The skin-wearing sisters had a little campsite by a little pond at the bottom of a little valley. Boarskin called out, “Donkeyskin! A visitor!” as they approached.
Donkeyskin was taller than either of the other sisters, and her face had a sweeping scar that ran from the corner of her left eye down to her chin. It pulled the corner of her mouth down into a permanent frown, and her eyes were like a dog that has been kicked too many times to be hopeful.
She started up when Boarskin and Bearskin arrived, and Boarskin said, “Easy, easy, dear heart. It’s only a girl with a weasel in her pocket.” Donkeyskin settled back down onto her rock, watching Summer with her ravaged eyes.
There was a fire. Summer was glad for the heat, for the forest seemed to be getting colder, and the sky was definitely changing from bright hard blue to a softer, velvety color. Red light began to creep up from the western horizon.
It occurred to her that she was definitely going to be out after dark, and her mother had most certainly noticed that she was gone by now. The thought gave Summer a pang, because her mother would be very angry and very frightened. But she remembered what it had said in the saint’s book, and she rubbed the acorn in her pocket and decided not to worry about it. Either time would pass differently or it wouldn’t, and there was precious little she could do about it right now.
“Would you like tea?” asked Boarskin. “It’s made with white sage and the hips of the desert rose. The tea leaves themselves are imported, of course.”
Donkeyskin silently poured out cups of tea and handed them around. Summer’s cup was made of bone china, with a lizard painted on the side. There was a white spiral through the center of its body, and another on the bottom of the bone china saucer.
The teacups and saucers seemed terribly out of place in the middle of the desert, and she looked from them, up to Boarskin, and back again.
“No need to look so surprised,” said Boarskin, smiling.
“We do have some nice things,” said Bearskin. “It’s important to have beautiful things in exile.”
Donkeyskin said nothing.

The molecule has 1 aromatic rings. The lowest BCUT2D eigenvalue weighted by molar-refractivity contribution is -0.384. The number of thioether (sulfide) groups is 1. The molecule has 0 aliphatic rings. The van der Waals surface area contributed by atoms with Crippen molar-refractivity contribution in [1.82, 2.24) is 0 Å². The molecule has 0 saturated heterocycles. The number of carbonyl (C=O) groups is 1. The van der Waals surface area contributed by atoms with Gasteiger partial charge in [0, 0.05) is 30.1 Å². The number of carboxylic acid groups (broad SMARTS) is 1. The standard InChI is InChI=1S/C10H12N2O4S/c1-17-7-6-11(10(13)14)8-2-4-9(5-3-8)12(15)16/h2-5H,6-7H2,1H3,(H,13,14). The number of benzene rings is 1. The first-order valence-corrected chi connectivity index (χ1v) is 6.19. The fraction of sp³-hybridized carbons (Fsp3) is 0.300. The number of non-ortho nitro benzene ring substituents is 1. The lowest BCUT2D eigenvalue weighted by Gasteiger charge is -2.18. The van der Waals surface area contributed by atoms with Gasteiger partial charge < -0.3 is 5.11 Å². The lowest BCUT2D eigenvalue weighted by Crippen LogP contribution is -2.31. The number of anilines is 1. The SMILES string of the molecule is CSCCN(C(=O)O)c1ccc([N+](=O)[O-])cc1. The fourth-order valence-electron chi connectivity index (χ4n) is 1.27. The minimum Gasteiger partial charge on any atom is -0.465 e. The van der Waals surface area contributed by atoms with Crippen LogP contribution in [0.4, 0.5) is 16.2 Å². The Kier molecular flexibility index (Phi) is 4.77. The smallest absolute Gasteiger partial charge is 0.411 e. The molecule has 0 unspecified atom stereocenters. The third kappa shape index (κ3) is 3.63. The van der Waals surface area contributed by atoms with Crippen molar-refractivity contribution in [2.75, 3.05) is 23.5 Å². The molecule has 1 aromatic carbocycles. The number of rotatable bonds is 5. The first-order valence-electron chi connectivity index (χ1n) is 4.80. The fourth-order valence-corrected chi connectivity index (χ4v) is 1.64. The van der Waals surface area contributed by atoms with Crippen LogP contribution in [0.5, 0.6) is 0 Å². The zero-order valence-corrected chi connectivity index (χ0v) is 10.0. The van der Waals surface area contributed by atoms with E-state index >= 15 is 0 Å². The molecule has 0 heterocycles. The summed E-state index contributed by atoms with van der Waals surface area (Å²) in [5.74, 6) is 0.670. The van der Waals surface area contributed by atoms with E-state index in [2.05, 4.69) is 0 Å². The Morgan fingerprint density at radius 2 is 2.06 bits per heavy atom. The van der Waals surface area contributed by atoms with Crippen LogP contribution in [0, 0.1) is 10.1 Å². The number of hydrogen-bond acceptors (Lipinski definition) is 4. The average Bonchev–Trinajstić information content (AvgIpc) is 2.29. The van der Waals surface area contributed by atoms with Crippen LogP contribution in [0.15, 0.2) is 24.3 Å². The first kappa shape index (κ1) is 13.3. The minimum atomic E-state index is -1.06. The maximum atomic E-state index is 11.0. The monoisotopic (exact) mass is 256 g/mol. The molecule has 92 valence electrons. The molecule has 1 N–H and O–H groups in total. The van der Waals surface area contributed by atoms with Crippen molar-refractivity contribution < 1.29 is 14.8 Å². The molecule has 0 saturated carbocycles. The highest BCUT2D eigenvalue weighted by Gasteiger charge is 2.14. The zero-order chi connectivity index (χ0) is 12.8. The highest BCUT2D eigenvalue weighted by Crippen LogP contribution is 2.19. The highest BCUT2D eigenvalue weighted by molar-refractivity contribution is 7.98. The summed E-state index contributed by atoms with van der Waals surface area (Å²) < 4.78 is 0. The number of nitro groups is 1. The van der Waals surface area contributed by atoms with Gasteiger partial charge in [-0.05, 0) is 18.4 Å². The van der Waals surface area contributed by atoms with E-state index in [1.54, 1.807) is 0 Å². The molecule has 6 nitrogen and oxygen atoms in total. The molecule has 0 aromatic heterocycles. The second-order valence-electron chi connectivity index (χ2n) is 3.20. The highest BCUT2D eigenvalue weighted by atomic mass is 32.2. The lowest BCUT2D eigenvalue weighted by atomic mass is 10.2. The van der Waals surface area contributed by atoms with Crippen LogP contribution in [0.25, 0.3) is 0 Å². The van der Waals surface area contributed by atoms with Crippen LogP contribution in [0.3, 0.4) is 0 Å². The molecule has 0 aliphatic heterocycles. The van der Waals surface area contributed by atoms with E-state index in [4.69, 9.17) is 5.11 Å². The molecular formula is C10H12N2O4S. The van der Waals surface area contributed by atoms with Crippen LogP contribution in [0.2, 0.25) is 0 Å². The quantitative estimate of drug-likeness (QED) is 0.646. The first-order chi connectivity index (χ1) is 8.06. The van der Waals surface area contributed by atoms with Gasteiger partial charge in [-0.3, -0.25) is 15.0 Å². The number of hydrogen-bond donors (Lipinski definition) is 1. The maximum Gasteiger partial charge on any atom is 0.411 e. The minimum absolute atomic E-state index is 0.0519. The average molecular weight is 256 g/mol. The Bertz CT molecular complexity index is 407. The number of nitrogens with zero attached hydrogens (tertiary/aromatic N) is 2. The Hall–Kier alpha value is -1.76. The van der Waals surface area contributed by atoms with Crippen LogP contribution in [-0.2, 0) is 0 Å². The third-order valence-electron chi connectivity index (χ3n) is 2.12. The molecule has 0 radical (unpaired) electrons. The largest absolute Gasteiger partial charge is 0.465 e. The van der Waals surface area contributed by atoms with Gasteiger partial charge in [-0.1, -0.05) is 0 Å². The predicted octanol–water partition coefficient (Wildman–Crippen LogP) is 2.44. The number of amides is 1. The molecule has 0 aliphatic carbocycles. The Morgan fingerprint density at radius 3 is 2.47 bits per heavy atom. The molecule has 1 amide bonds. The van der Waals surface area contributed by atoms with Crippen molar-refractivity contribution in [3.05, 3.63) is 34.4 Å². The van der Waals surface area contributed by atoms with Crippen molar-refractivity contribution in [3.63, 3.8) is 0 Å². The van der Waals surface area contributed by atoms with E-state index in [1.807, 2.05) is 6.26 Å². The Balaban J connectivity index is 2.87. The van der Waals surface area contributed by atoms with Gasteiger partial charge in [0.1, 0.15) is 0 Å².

“Are you in exile?” asked Summer. She had always assumed that people in exile had to live in prisons or on distant islands.
“Most assuredly,” said Boarskin. “We’re princesses. Well, more or less.”
“I was a chieftain’s daughter,” said Bearskin, as if announcing that she had some terrible disease.
“Close enough, close enough,” said Boarskin. “Our fathers went quite mad, I’m afraid. Long and sordid tales all, and I won’t trouble you with them, not on your first night in the world. But it’s a hard thing when your father goes mad, particularly when he’s the king. The only thing left to do then is to put on an animal skin and go out and try your fortune. So we did. Some of us, admittedly, with more difficulty than others.”
Donkeyskin shifted restlessly on her rock. Her teacup clattered in its saucer.
Summer’s father had died a long time ago, so long ago that Summer never remembered him. Occasionally grown-ups told her how sad it must be, to grow up without a father, and Summer always nodded politely, because you had to be polite, even to grown-ups who had no idea what they were talking about. It was entirely possible that some children who had lost their fathers felt very sad about it, but Summer was not among them.
She had tried, once or twice, to work up tears about it, when she was in the mood to feel small and sad and ill-used, but she couldn’t really manage it. Her mother had made it abundantly clear that they were better off without him, and since there were other children at her school who had fathers that yelled and screamed, or vanished for years at a time, Summer thought it was not so bad. It could have been better, but it could have been worse, too.
Apparently it could have been a great deal worse, if these women had to put on animal skins and flee into the desert.